Metformin Explained: Usage, Dosage, And Side Effects

Roughly 1 in 10 Americans suffer from diabetes, according to the Centers for Disease Control and Prevention (CDC). Per the organization's estimates, 90% to 95% of those are type 2 diabetes patients. Type 2 diabetes is a disease that affects insulin, a hormone your body uses to regulate blood sugar levels. When it doesn't work properly, your blood sugar can fluctuate and rise too high, which leads to other problems like heart disease, vision loss, and kidney disease. 

It can be hard to detect type 2 diabetes, but your doctor will be able to tell you if you have it. Usually, a blood test is sufficient. Among the first things your doctor might recommend if you have type 2 diabetes are diet adjustments and exercise. They can prescribe insulin to help regulate your blood sugar if they decide it's necessary. Another option is to take Metformin, which is a drug used to treat type 2 diabetes, according to Medline Plus.

Metformin treats type 2 diabetes

To avoid the possible dangerous side effects of type 2 diabetes, it's best to find treatment as soon as possible. Unlike type 1 diabetes which requires insulin medication, type 2 diabetics can treat their disease without needing insulin. One class of drugs called biguanides is effective at treating type 2 diabetes. The only marketed drug of this type is Metformin, as stated in a study from the Journal of Intensive Care Medicine.

The food you eat is broken down into smaller parts. Sugars are broken down into glucose, which makes its way into the bloodstream. Metformin works by decreasing the amount of glucose you absorb from your food (per MedlinePlus). Another source of glucose is the liver, which creates its own storage and releases that into the bloodstream. Metformin also decreases the amount of glucose your liver produces. Another way it helps is by making the insulin that your body produces more effective at controlling blood sugar levels.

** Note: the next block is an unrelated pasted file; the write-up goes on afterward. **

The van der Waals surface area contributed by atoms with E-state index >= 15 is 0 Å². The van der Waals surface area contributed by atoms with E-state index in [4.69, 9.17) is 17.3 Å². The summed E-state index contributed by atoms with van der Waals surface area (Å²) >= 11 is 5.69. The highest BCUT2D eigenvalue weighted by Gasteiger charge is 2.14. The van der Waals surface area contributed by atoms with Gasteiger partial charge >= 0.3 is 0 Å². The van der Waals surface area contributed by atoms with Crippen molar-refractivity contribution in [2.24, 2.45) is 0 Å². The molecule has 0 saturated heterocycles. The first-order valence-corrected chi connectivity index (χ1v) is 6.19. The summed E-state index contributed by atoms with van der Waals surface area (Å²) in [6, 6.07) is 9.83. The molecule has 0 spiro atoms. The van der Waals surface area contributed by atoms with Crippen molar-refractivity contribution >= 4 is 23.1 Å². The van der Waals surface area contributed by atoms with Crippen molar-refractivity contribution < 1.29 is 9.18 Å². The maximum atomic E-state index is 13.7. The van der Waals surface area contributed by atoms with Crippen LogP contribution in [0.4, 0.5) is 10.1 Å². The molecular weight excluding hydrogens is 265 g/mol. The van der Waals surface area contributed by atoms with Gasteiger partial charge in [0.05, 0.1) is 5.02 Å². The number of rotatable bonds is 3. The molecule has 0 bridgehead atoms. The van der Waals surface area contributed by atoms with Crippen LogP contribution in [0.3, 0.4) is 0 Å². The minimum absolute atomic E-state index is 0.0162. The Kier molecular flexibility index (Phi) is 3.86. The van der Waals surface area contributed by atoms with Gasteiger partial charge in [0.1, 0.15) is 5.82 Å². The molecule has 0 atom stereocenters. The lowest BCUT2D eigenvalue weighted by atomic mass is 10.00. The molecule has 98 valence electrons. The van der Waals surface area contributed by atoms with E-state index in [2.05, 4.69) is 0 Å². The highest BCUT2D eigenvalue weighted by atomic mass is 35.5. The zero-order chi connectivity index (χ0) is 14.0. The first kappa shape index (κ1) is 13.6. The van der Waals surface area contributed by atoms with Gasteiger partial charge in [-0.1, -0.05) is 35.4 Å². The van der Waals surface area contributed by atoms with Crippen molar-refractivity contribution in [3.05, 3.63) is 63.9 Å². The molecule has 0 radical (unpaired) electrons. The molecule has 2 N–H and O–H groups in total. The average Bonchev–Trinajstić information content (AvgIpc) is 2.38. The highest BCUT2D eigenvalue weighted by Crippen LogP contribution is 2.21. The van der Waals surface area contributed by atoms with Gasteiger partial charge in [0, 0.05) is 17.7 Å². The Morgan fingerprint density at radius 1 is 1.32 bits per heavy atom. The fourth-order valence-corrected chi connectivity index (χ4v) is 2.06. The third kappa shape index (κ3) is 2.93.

Is Metformin effective?

Relying on a drug to help with an intimidating disease can be very nerve-wracking. Naturally, you want to know that whatever you're using will help with your condition. 

study published in Therapeutic Advances in Endocrinology and Metabolism investigated whether Metformin was effective as a first-line therapy against type 2 diabetes. The researchers point out that Metformin is fairly cheap compared to other medications. It's also effective and mostly safe, making it an attractive drug.

However, they also note that for some high-risk people, Metformin might not be the best option. That includes people who have cardiovascular or kidney problems and need to address those as well as type 2 diabetes. However, those drugs can be costly. Therefore, it remains true that most people should take Metformin since it's effective, cost-friendly, and safe. They recommend starting Metformin soon after the initial diagnosis of type 2 diabetes. It's even on the World Health Organization's list of essential medications.

What else can Metformin help with?

Metformin is primarily known for its ability to regulate blood sugar levels in people with type 2 diabetes. There are other uses that might be lesser known, and potentially even more uses in the future. An article published by StatPearls explains some of the different uses, which are not yet FDA-approved. One use is in gestational diabetes, which is a form of diabetes that some pregnant women suffer from. Some doctors might also recommend it for the treatment of pre-diabetes.

There are also potential uses for Metformin that aren't related to diabetes. One that the authors mention is antipsychotic-induced weight gain. In other words, it can treat the weight gain caused by taking certain antipsychotic medications. Metformin can also treat and prevent polycystic ovary syndrome (PCOS). They also note that there's some research being done on Metformin to see if it's useful as an antiaging, anticancer, or neuroprotective drug.